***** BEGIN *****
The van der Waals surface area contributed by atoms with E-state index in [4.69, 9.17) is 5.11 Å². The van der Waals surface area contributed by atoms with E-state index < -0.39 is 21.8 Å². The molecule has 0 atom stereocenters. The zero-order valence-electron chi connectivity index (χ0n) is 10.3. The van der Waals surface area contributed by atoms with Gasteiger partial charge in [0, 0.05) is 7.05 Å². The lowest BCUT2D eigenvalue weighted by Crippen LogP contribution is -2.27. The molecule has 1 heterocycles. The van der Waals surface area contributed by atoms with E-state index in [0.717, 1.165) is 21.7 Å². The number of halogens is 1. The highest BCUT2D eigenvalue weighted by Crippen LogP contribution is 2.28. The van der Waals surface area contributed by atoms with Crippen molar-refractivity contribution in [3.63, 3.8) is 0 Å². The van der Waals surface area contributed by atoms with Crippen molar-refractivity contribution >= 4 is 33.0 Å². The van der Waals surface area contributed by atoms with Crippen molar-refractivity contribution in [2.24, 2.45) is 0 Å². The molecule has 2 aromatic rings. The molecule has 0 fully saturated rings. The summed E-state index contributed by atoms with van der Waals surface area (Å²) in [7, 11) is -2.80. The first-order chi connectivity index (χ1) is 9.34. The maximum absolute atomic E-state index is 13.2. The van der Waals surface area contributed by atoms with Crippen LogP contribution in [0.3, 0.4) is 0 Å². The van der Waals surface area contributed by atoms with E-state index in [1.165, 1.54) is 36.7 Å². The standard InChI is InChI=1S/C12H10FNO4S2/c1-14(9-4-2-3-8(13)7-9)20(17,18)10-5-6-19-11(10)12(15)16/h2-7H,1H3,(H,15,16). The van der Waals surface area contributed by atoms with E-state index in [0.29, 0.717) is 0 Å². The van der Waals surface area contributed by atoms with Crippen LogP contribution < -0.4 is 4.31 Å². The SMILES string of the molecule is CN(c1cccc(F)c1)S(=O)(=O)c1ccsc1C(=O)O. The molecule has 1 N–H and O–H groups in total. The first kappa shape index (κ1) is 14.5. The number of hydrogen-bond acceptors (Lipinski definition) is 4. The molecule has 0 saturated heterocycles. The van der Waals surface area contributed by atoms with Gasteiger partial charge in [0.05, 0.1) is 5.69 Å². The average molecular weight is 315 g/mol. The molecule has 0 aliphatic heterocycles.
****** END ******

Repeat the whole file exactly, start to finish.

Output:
The van der Waals surface area contributed by atoms with E-state index in [4.69, 9.17) is 5.11 Å². The van der Waals surface area contributed by atoms with E-state index < -0.39 is 21.8 Å². The molecule has 0 atom stereocenters. The zero-order valence-electron chi connectivity index (χ0n) is 10.3. The van der Waals surface area contributed by atoms with Gasteiger partial charge in [0, 0.05) is 7.05 Å². The lowest BCUT2D eigenvalue weighted by Crippen LogP contribution is -2.27. The molecule has 1 heterocycles. The van der Waals surface area contributed by atoms with E-state index in [0.717, 1.165) is 21.7 Å². The number of halogens is 1. The highest BCUT2D eigenvalue weighted by Crippen LogP contribution is 2.28. The van der Waals surface area contributed by atoms with Crippen molar-refractivity contribution in [3.63, 3.8) is 0 Å². The van der Waals surface area contributed by atoms with Crippen molar-refractivity contribution >= 4 is 33.0 Å². The van der Waals surface area contributed by atoms with Crippen molar-refractivity contribution in [2.24, 2.45) is 0 Å². The molecule has 2 aromatic rings. The molecule has 0 fully saturated rings. The summed E-state index contributed by atoms with van der Waals surface area (Å²) in [7, 11) is -2.80. The first-order chi connectivity index (χ1) is 9.34. The maximum absolute atomic E-state index is 13.2. The van der Waals surface area contributed by atoms with Crippen LogP contribution in [0.3, 0.4) is 0 Å². The van der Waals surface area contributed by atoms with E-state index in [1.165, 1.54) is 36.7 Å². The standard InChI is InChI=1S/C12H10FNO4S2/c1-14(9-4-2-3-8(13)7-9)20(17,18)10-5-6-19-11(10)12(15)16/h2-7H,1H3,(H,15,16). The van der Waals surface area contributed by atoms with E-state index in [0.29, 0.717) is 0 Å². The van der Waals surface area contributed by atoms with Crippen LogP contribution < -0.4 is 4.31 Å². The SMILES string of the molecule is CN(c1cccc(F)c1)S(=O)(=O)c1ccsc1C(=O)O. The molecule has 1 N–H and O–H groups in total. The first kappa shape index (κ1) is 14.5. The number of hydrogen-bond acceptors (Lipinski definition) is 4. The molecule has 0 saturated heterocycles. The van der Waals surface area contributed by atoms with Gasteiger partial charge in [0.05, 0.1) is 5.69 Å². The average molecular weight is 315 g/mol. The molecule has 0 aliphatic heterocycles.